Breaking Bad and Philosophy:
Open Court Popular Culture and Philosophy series
Editor: David Koepsell
AMC's Emmy winning Breaking Bad is being compared to The Sopranos, and has garnered critical acclaim for its portrayal of a cancer-stricken, middle-aged, middle-class chemistry teacher’s drift into the dark world of cooking and selling methamphetamine to support his family. Its characters, situations, and aesthetic raise serious and familiar ethical and philosophical issues. Walt is an everyman pushed to the edge by circumstances, faced with death, and making what most of us would consider the wrong choices -- ripe for deep discussion around the water-cooler, and in this book. We welcome submissions from any philosophical perspective, as well as from theoretically-based interdisciplinary perspectives. Chapters comparing different characters in philosophically relevant ways, or analyzing a single episode in depth are also welcome.
Proposals should be 200-400 words, and should be lively presentations of the topics and questions to be addressed in the full chapter. They should relate in some way to philosophy, and not just literary criticism. Proposals due by November 1, 2009, but earlier is best. Notification of acceptance shortly thereafter. Full chapters of about
4000 words due in early 2010.
Sample topics and Possible themes:
Good Chemistry? -- Walt and Jesse’s partnership and the role of the teacher; Using scientific knowledge for evil? -- the duties of science; Crime and family -- Walt and Hank, two sides of the same coin?; Walt’s dilemma -- Crazy eight and the utility of murder; Walt’s cancer -- do his duties shift with his prognosis?; Murder -- Walt and Jesse’s trail of bodies, active vs. passive responsibility; Heisenberg uncertainty -- alter egos and evil (Saul, and Gus); Fathers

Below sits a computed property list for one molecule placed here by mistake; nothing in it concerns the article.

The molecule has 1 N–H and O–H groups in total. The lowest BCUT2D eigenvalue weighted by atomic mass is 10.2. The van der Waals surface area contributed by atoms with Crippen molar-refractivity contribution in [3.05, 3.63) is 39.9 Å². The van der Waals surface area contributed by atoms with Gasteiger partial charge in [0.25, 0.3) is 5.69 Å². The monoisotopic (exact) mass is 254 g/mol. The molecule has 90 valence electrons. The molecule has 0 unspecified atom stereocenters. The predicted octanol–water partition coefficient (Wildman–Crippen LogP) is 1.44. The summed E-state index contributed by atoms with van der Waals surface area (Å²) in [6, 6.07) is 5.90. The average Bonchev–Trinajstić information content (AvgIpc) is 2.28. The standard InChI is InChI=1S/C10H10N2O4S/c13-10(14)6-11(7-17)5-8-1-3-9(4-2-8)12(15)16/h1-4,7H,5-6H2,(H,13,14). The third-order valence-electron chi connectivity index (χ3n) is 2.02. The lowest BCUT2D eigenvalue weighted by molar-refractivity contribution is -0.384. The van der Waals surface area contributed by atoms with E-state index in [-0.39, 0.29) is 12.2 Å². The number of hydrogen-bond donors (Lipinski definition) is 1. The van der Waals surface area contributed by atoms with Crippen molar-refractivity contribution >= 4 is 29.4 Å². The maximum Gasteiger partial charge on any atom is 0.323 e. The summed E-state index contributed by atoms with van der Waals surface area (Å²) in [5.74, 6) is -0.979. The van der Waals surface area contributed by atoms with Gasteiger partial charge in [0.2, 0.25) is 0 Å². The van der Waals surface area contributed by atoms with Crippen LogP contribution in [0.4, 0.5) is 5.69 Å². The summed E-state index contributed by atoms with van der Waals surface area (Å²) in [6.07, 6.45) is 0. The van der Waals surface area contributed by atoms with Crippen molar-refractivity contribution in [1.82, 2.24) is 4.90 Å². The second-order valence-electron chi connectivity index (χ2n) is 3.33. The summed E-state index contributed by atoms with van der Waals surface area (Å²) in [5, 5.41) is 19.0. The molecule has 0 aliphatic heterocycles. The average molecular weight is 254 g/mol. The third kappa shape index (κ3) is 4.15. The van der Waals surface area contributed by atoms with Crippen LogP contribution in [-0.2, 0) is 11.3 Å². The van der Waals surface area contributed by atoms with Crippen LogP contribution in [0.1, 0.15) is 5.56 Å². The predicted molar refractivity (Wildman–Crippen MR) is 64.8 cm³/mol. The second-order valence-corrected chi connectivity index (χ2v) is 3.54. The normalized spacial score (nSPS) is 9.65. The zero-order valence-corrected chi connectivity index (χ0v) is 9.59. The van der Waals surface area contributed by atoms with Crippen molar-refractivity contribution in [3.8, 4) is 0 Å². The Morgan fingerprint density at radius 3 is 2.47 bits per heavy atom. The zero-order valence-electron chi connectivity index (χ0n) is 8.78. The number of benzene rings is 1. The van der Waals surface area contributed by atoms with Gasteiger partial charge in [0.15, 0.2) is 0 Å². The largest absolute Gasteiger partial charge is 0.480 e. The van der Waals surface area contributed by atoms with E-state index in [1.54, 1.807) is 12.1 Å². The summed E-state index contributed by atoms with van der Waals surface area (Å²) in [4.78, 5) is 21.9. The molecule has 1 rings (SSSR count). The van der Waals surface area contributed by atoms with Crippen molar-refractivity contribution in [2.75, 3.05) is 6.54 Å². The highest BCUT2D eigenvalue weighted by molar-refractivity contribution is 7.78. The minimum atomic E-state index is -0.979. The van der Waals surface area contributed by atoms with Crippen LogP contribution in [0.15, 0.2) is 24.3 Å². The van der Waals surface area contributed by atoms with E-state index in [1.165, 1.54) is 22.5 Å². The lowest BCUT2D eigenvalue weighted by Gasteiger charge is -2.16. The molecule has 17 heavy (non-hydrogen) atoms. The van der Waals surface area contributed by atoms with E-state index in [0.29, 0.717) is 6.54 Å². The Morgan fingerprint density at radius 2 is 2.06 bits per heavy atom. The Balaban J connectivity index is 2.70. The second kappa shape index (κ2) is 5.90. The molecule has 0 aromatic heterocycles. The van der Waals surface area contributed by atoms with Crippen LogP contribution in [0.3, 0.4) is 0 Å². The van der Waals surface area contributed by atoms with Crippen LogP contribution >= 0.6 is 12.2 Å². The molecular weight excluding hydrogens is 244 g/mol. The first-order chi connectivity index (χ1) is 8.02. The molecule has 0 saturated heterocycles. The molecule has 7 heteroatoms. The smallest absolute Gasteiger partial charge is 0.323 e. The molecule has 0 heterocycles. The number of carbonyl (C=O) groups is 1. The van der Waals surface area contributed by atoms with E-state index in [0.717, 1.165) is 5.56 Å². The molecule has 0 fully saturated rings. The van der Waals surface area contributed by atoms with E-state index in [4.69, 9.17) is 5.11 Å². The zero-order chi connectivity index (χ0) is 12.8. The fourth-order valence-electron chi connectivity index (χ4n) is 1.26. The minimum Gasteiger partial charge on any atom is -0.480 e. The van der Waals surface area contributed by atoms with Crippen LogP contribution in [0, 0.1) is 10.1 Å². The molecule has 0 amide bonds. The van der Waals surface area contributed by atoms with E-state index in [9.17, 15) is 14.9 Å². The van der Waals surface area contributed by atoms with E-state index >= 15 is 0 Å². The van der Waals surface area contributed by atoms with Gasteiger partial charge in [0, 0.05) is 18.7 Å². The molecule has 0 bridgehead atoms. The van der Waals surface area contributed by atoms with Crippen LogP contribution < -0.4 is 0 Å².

and Children -- Sins of our fathers: Walt, Walt Jr., and Jesse, Don and Jane; Sins and Daughters -- Marie’s kleptomania and Skyler’s cover-up for her boss: equivalences of evil?; Dealers and the DEA -- Jesse’s gang and Hank’s gang, a study in similarities – does might make right?; The Nobel Ego -- Walt and Elliot’s past as prelude and self- sufficiency, is pride justified?; The Right to die? -- Is Walt’s family’s intervention ethical?; I Don’t Like the Drugs but the Drugs Like Me -- addicts and ethics, who can be morally responsible?; Gus vs. Tuco -- crazy insane or insane crazy: good kingpins and bad; The Big Lie, or the chemistry of truth -- lies between spouses, among friends, and in business: ethical considerations; Friendship and
Business -- Combo, Skinny Pete, and Badger, Jesse’s friends or liabilities; Business and Pleasure -- “Never trust a junkie” does Walt care about Jesse too much?; Jane’s Addiction -- Walt, Jesse and Jane’s dangerous triangle and its ethical consequences. Walt’s responsibilities -- how far does Walt’s moral culpability go?; They Just Keep Pulling You Back In -- Can Walt ever leave a life of crime
behind him?; Rotting Foundations -- Walt’s home improvement and its true meaning; Race, Crime, and Stereotypes -- Walt, Jesse, Tuco, and Gus: drug dealing in post-ethnic America?; Born Bad or Drawn That Way? -- is evil within us, or is it just something we do?; Is it all in the chemical cards? – free will and determinism in Breaking Bad; Walt’s chemistry lectures – lessons in life?
TU Delft, NL
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